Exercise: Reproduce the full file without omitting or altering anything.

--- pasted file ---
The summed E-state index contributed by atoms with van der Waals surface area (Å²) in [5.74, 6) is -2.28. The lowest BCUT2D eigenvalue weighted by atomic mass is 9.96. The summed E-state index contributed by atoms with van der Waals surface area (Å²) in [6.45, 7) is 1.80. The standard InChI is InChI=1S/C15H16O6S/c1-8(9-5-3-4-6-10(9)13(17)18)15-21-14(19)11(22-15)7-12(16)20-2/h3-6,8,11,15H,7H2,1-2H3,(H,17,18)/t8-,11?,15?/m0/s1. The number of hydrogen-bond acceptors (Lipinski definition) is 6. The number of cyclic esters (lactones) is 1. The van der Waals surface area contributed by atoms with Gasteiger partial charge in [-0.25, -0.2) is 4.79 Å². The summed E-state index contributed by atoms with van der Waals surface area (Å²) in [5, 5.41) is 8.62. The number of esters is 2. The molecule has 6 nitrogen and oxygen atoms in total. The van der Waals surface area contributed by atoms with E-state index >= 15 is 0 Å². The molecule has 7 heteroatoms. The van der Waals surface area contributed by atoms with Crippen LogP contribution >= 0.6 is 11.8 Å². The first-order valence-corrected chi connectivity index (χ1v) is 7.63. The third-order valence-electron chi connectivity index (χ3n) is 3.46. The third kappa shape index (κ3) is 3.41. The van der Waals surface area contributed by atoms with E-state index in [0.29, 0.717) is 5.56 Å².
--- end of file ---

The summed E-state index contributed by atoms with van der Waals surface area (Å²) in [5.74, 6) is -2.28. The lowest BCUT2D eigenvalue weighted by atomic mass is 9.96. The summed E-state index contributed by atoms with van der Waals surface area (Å²) in [6.45, 7) is 1.80. The standard InChI is InChI=1S/C15H16O6S/c1-8(9-5-3-4-6-10(9)13(17)18)15-21-14(19)11(22-15)7-12(16)20-2/h3-6,8,11,15H,7H2,1-2H3,(H,17,18)/t8-,11?,15?/m0/s1. The number of hydrogen-bond acceptors (Lipinski definition) is 6. The number of cyclic esters (lactones) is 1. The van der Waals surface area contributed by atoms with Gasteiger partial charge in [-0.25, -0.2) is 4.79 Å². The summed E-state index contributed by atoms with van der Waals surface area (Å²) in [5, 5.41) is 8.62. The number of esters is 2. The molecule has 6 nitrogen and oxygen atoms in total. The van der Waals surface area contributed by atoms with E-state index >= 15 is 0 Å². The molecule has 7 heteroatoms. The van der Waals surface area contributed by atoms with Crippen LogP contribution >= 0.6 is 11.8 Å². The first-order valence-corrected chi connectivity index (χ1v) is 7.63. The third-order valence-electron chi connectivity index (χ3n) is 3.46. The third kappa shape index (κ3) is 3.41. The van der Waals surface area contributed by atoms with E-state index in [0.29, 0.717) is 5.56 Å².